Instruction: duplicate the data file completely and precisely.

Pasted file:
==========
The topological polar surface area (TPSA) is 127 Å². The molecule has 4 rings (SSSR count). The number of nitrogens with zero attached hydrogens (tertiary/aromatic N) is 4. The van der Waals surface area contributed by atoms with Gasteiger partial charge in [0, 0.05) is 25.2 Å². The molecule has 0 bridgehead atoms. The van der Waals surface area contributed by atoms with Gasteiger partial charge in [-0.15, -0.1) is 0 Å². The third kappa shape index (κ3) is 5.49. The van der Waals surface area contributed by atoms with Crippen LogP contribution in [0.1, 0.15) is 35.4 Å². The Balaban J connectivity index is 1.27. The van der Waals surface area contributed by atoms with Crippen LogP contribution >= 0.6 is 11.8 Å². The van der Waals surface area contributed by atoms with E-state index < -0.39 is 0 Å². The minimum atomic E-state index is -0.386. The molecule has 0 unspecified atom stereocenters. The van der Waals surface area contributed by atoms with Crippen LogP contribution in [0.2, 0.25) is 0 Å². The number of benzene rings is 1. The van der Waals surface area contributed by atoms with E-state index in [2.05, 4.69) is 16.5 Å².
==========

The topological polar surface area (TPSA) is 127 Å². The molecule has 4 rings (SSSR count). The number of nitrogens with zero attached hydrogens (tertiary/aromatic N) is 4. The van der Waals surface area contributed by atoms with Gasteiger partial charge in [0, 0.05) is 25.2 Å². The molecule has 0 bridgehead atoms. The van der Waals surface area contributed by atoms with Gasteiger partial charge in [-0.15, -0.1) is 0 Å². The third kappa shape index (κ3) is 5.49. The van der Waals surface area contributed by atoms with Crippen LogP contribution in [0.1, 0.15) is 35.4 Å². The Balaban J connectivity index is 1.27. The van der Waals surface area contributed by atoms with Crippen LogP contribution >= 0.6 is 11.8 Å². The van der Waals surface area contributed by atoms with E-state index < -0.39 is 0 Å². The minimum atomic E-state index is -0.386. The molecule has 0 unspecified atom stereocenters. The van der Waals surface area contributed by atoms with Crippen LogP contribution in [0.2, 0.25) is 0 Å². The number of benzene rings is 1. The van der Waals surface area contributed by atoms with E-state index in [2.05, 4.69) is 16.5 Å².